He played five years in the ABA with the three point shot, so I don't understand why you believe that the addition of the three point shot to the NBA game diminished his greatness in some way.

At Sunday, February 18, 2007 1:49:00 PM, Anonymous nido33 said...

Well i have watched 1980's finals lakers vs sixers recently and if you look closer rearly who took 3 point shoot and the game was more closer to the hoop what erving liked.
With emergence of 3 point shooters game had changed.
he was overrated in a way that in those times(70's)guy with 6'7'with no special fizical strengh could be foward.starting from the middle 80's in NBA emerged taller fowards(like ralph sampson) and smaller but with exeptional strengh(like rodman and barkley).
Julius with 6'7'didnt have either size nor he was fizical player and he couldnt compare to other taller of more ficical players nor even those who had it both.
Look at Charles Barkley,he was like better version of julius erving,with better scoring and rebounding.
So i meant that he was overrun by the better competition and his time was over.
If only he had 3 point shoot he could have stayed in the race but he didnt had it.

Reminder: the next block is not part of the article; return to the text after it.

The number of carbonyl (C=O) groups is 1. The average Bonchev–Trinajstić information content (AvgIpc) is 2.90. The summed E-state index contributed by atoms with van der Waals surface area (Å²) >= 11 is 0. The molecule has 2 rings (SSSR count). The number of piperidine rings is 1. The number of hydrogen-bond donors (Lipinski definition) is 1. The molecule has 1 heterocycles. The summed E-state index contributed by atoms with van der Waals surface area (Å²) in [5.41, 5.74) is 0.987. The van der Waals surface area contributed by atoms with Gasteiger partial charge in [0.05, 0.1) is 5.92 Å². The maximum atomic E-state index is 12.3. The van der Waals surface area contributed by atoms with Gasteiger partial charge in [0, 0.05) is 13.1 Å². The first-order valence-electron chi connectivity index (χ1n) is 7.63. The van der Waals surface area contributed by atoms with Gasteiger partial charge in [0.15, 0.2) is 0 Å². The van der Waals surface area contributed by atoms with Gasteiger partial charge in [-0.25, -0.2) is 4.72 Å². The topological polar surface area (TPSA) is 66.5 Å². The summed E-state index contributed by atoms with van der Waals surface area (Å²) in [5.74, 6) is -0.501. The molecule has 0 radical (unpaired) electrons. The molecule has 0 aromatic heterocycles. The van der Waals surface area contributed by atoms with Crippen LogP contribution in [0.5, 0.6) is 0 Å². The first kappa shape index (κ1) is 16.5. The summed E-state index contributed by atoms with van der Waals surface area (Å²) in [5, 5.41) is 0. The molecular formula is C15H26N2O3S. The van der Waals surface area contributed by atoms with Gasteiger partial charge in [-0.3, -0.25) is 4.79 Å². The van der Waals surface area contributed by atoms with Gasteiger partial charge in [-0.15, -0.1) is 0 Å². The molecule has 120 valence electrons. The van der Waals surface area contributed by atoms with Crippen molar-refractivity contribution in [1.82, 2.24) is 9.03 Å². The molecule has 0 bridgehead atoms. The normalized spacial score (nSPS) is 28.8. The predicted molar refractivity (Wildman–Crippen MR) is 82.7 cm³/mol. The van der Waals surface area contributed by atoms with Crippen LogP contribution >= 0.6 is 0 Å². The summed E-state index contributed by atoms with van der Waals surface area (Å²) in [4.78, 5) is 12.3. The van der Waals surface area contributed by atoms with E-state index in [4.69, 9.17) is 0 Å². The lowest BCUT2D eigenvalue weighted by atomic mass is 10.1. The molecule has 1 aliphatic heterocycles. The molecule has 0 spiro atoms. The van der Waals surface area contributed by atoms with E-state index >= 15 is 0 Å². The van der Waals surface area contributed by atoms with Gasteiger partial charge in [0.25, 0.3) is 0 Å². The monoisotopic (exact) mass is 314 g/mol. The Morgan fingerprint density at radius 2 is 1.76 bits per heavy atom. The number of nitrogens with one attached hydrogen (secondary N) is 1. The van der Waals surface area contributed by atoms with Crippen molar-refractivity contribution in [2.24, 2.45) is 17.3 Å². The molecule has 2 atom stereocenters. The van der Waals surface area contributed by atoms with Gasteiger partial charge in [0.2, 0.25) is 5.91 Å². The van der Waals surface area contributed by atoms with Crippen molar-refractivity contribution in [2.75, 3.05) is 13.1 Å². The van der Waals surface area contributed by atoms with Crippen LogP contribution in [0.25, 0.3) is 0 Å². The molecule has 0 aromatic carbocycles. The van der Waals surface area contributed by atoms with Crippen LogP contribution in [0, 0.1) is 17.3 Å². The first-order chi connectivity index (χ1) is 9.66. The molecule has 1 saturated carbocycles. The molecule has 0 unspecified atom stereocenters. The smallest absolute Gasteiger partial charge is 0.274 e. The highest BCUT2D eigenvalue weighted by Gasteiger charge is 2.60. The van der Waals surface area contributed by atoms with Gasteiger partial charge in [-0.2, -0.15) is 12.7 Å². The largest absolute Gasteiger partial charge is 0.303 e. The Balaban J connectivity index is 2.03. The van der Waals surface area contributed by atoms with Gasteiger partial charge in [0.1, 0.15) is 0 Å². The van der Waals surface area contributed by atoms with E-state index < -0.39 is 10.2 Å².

At Monday, February 19, 2007 11:43:00 PM, Anonymous John Chi said...

Where to start? I don't know if Dr. J is overrated or not. To compare him to Bird however is just silly. For starters to act as if the Dr.'s best years were unfairly missed by the fans and media, there is only one person to blame. He chose the ABA in much the same way he once described choosing which college(UMASS) to attend. He said of choosing UMASS that he would rather be the big fish in the small pond. He got his wish. It's hard to say how much better J was in those years. Like most ABA players his numbers declined after the merger. How good was the competition in the ABA? While they had their stars just like the NBA, top to bottom the league could not compare. To put it into perspective the offensively challenged Caldwell Jones once averaged 19 points per game in the ABA. In the NBA he was a nice role player.